I wasn’t going to publish this…but what the heck! A lot of my fellow caregivers loved it when I shared it privately on Facebook so let’s go public.
There’s an old adage:
If you don’t want to care for your disabled family member,
then don’t attack their caregiver.
Actually, it’s not old. I just made it up. But to me, it makes an awful lot of sense.
I suppose this article was inspired in March/April when Michael was battling for his life against pneumonia. His eldest (adult) child began inquiring about Michael’s possessions but never said the those four beautiful words, “How are you, Dad?”
That pissed me off. To me, the greed was blatant. Planning ahead to swoop in and grab if the pneumonia won and Michael passed on. Ummmmm, not even legal.
But, of course, I spouted off on social media. Yes, I’ve turned into one of those people who address problems generally instead of to a specific person. But in my defense, I’ve been No Contact for five years after they worked hard to drive me away.
Anyways, long story short, this individual excused not saying, “How are you?” by claiming they were trying to, “Keep things positive.”
Now, I know from experience how much it hurts to have a chronically ill parent, but for some reason, this “positivity” rankled and I’ve been quietly cogitating on it ever since, trying to figure out exactly why it bothered me so much.
Now I know: It feels like this “positivity” is really just selfishness at best, cowardice at worst.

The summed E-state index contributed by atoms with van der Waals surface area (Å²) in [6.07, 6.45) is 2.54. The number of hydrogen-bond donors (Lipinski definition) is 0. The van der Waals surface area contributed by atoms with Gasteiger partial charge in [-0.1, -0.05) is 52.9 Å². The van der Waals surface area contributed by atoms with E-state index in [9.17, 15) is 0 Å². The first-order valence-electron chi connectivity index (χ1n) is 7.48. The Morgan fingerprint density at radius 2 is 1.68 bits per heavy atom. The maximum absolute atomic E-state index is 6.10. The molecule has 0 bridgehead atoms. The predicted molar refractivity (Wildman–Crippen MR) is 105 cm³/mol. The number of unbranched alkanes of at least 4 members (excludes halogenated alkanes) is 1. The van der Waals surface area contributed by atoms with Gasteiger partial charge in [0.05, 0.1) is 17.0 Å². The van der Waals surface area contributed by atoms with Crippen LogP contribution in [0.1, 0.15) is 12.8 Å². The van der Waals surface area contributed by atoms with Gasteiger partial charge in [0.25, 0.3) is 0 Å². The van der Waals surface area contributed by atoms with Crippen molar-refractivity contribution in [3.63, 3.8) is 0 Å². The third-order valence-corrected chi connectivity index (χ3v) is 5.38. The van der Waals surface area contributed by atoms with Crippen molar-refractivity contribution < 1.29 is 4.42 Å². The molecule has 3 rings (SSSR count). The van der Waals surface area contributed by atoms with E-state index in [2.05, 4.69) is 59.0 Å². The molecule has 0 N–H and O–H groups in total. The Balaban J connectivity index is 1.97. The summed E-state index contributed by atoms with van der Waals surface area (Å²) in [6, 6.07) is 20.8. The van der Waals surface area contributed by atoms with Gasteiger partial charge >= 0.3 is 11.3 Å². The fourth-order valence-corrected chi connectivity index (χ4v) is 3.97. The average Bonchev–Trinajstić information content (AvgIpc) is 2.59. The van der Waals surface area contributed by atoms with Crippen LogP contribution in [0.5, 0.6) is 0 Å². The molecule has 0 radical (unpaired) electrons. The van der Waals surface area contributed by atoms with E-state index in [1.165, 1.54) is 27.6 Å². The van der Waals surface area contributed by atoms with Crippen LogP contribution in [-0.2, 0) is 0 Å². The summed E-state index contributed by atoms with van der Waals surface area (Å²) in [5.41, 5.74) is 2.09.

I spent eleven years being 100% available when my father had cancer. In contrast, my step-kids haven’t lifted one finger for their father since becoming adults. For years, they verbally attacked him and I, his sole caregiver, with a vitriol based on fantastic lies that took my breath away.
I’ve been taking care of their father alone for eight years now. Added to thirteen years of Dad’s cancer…Heck! That’s my entire adult life.
Of the three step-kids, only ONE ever said, “Thank you for taking care of Dad.” I don’t need to be thanked but it is polite and I appreciated that fleeting moment of gratitude.
They don’t like me as a person or step-mother because I insist on truth. They change their “truth,” realities, loyalties and “facts” faster than a triple agent international spy. They’ll paint a family member, even their own mother, as Mother Theresa one day and Cruella Deville the next, turn and turn about, as it serves them. Their tune changes depending on who they’re talking to. What’s that line Jack Carson had in the 1954 A Star Is Born: “If you’ll be kind enough to glance between my shoulder blades……Mr. and Mrs. Gubbins……you’ll find there a knife,on its handle are your initials.”
But one thing is surely true: they don’t want the job of being a caregiver!
I guess my age is showing because I expect a human being to have basic good character, a sense of duty, good manners, integrity, honesty and to behave lovingly, not just mutter “I love you.” Silly me.
Just don’t piss off the caregiver. It’s really bad form.